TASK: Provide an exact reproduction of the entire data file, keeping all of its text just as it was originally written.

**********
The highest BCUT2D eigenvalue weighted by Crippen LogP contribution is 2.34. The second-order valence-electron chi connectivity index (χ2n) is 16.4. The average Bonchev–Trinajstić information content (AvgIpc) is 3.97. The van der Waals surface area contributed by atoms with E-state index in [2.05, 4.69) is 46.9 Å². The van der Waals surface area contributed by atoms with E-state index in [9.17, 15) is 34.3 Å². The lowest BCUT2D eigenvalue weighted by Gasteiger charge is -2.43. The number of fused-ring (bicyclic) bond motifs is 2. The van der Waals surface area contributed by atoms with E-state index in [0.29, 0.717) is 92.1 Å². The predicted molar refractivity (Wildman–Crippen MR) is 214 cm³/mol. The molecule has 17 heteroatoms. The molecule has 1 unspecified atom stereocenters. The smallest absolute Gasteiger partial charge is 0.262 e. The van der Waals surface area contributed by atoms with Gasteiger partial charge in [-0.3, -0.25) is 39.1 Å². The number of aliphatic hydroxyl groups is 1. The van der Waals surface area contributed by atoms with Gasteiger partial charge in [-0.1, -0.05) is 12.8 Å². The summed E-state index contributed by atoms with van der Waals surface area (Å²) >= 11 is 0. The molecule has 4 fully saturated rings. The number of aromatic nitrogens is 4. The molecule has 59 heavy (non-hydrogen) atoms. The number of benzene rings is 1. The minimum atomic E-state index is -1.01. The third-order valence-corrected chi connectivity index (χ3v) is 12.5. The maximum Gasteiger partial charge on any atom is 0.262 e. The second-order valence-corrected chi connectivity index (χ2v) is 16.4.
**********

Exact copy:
The highest BCUT2D eigenvalue weighted by Crippen LogP contribution is 2.34. The second-order valence-electron chi connectivity index (χ2n) is 16.4. The average Bonchev–Trinajstić information content (AvgIpc) is 3.97. The van der Waals surface area contributed by atoms with E-state index in [2.05, 4.69) is 46.9 Å². The van der Waals surface area contributed by atoms with E-state index in [9.17, 15) is 34.3 Å². The lowest BCUT2D eigenvalue weighted by Gasteiger charge is -2.43. The number of fused-ring (bicyclic) bond motifs is 2. The van der Waals surface area contributed by atoms with E-state index in [0.29, 0.717) is 92.1 Å². The predicted molar refractivity (Wildman–Crippen MR) is 214 cm³/mol. The molecule has 17 heteroatoms. The molecule has 1 unspecified atom stereocenters. The smallest absolute Gasteiger partial charge is 0.262 e. The van der Waals surface area contributed by atoms with Gasteiger partial charge in [-0.3, -0.25) is 39.1 Å². The number of aliphatic hydroxyl groups is 1. The van der Waals surface area contributed by atoms with Gasteiger partial charge in [-0.1, -0.05) is 12.8 Å². The summed E-state index contributed by atoms with van der Waals surface area (Å²) >= 11 is 0. The molecule has 4 fully saturated rings. The number of aromatic nitrogens is 4. The molecule has 59 heavy (non-hydrogen) atoms. The number of benzene rings is 1. The minimum atomic E-state index is -1.01. The third-order valence-corrected chi connectivity index (χ3v) is 12.5. The maximum Gasteiger partial charge on any atom is 0.262 e. The second-order valence-corrected chi connectivity index (χ2v) is 16.4.